Her first point was the need for activism, currently and in the years to come. Without engaging in ad hominem attacks on Donald Trump (or even mentioning him by name other than a few times), she expressed her concern about the lack of competence in his presidency and criticized some of the policies he was pushing. In this part of her speech, Clinton could have been making the same points that the protester outside the hall was railing about: the influence of money in politics, the power of big business and special interests in areas like climate change and gun control, and the efforts to ignore racism and sexism in corporate boardrooms and in government actions.
I was struck with the thought that this section of her speech might have won some of the support she had needed in the election from former supporters of Bernie Sanders. (Post-election analyses indicate that those voters turned to the Green Party, or sat out the election, or, in some instances, even voted for Trump, in large enough numbers to deny her victory in the Electoral College.)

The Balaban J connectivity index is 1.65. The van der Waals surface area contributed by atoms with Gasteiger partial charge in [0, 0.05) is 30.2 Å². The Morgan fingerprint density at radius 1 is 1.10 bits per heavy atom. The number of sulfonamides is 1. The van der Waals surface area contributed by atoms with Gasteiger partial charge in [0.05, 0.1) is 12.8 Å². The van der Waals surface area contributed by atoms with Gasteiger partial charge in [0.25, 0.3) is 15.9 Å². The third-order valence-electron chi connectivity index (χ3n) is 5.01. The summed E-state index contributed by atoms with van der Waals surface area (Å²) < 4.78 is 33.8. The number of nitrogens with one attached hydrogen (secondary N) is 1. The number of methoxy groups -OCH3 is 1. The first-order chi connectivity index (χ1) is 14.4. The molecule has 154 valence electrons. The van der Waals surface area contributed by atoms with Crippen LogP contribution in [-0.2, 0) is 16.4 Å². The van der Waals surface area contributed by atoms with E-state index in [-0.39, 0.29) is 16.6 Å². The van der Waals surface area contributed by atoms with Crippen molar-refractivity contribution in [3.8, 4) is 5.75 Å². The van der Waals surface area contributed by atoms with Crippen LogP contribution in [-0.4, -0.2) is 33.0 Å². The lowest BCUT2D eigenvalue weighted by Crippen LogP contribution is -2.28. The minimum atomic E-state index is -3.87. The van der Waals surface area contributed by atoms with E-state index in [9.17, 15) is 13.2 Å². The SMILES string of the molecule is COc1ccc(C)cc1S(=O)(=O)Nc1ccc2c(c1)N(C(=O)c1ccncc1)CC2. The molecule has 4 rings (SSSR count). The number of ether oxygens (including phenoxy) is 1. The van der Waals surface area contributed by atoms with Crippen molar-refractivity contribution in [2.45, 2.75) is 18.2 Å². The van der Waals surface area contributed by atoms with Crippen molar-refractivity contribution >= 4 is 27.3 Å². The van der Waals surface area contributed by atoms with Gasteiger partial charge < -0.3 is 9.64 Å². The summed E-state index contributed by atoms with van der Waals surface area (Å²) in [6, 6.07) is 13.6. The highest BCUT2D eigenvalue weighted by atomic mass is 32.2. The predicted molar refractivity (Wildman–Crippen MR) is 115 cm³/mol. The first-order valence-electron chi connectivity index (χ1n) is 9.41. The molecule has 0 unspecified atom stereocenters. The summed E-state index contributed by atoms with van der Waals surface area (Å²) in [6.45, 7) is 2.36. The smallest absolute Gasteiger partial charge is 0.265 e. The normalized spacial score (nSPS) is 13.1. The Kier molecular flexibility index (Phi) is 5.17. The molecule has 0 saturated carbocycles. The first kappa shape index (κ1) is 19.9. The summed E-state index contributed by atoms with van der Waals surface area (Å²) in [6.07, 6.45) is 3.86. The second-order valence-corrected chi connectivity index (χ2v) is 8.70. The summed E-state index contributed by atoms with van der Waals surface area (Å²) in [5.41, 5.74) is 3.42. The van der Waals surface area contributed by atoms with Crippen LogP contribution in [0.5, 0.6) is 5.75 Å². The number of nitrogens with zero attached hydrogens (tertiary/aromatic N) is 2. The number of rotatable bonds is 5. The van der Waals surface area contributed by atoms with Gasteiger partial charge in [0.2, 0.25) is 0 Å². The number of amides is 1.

Her second point concerned the current efforts to promote “alternative facts” and the threat that is posed to the democracy by those efforts. Here, she focused especially on the efforts of Russia to influence our elections, arguing that the Putin government had succeeded in at least some measure and that it would continue the same kinds of efforts in future elections if it were not stopped. She also addressed the attempts by Trump to create his own version of events, drawing a laugh from her audience when she recalled the way he claimed his inaugural crowd had been the largest in U.S. history. But, she pointed out, the humor in that ridiculous claim should not lead to acceptance of other “alternative facts” pushed by Trump’s administration. She called on the legitimate press to be as aggressive in ferreting out misstatements and lies from the current administration as it had been in covering the claims about her e-mail account when she was secretary of State.